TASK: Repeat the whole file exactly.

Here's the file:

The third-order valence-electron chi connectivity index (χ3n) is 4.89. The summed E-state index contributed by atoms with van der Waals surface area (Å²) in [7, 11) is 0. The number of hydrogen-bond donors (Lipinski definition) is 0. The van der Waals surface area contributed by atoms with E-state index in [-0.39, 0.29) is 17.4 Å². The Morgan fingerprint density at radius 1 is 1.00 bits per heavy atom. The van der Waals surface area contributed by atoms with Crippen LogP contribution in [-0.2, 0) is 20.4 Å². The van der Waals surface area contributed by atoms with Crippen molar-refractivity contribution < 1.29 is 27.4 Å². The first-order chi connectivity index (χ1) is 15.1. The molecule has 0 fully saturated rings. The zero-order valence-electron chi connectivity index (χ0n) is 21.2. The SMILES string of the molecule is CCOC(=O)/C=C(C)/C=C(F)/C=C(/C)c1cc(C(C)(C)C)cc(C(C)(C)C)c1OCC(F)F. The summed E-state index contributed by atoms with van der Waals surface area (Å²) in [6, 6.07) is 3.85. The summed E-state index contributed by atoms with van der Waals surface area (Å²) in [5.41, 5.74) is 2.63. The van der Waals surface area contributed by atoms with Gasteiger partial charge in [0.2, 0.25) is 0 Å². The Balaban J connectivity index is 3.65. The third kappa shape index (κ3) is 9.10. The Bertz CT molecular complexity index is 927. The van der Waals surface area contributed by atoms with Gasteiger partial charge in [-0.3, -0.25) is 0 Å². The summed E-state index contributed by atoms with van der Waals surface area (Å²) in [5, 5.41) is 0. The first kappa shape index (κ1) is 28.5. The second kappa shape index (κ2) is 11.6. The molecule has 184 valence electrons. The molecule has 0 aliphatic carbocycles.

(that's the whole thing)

The third-order valence-electron chi connectivity index (χ3n) is 4.89. The summed E-state index contributed by atoms with van der Waals surface area (Å²) in [7, 11) is 0. The number of hydrogen-bond donors (Lipinski definition) is 0. The van der Waals surface area contributed by atoms with E-state index in [-0.39, 0.29) is 17.4 Å². The Morgan fingerprint density at radius 1 is 1.00 bits per heavy atom. The van der Waals surface area contributed by atoms with Crippen LogP contribution in [-0.2, 0) is 20.4 Å². The van der Waals surface area contributed by atoms with Crippen molar-refractivity contribution < 1.29 is 27.4 Å². The first-order chi connectivity index (χ1) is 15.1. The molecule has 0 fully saturated rings. The zero-order valence-electron chi connectivity index (χ0n) is 21.2. The SMILES string of the molecule is CCOC(=O)/C=C(C)/C=C(F)/C=C(/C)c1cc(C(C)(C)C)cc(C(C)(C)C)c1OCC(F)F. The summed E-state index contributed by atoms with van der Waals surface area (Å²) in [6, 6.07) is 3.85. The summed E-state index contributed by atoms with van der Waals surface area (Å²) in [5.41, 5.74) is 2.63. The van der Waals surface area contributed by atoms with Gasteiger partial charge in [0.2, 0.25) is 0 Å². The Balaban J connectivity index is 3.65. The third kappa shape index (κ3) is 9.10. The Bertz CT molecular complexity index is 927. The van der Waals surface area contributed by atoms with Gasteiger partial charge in [-0.3, -0.25) is 0 Å². The summed E-state index contributed by atoms with van der Waals surface area (Å²) in [5, 5.41) is 0. The first kappa shape index (κ1) is 28.5. The second kappa shape index (κ2) is 11.6. The molecule has 184 valence electrons. The molecule has 0 aliphatic carbocycles.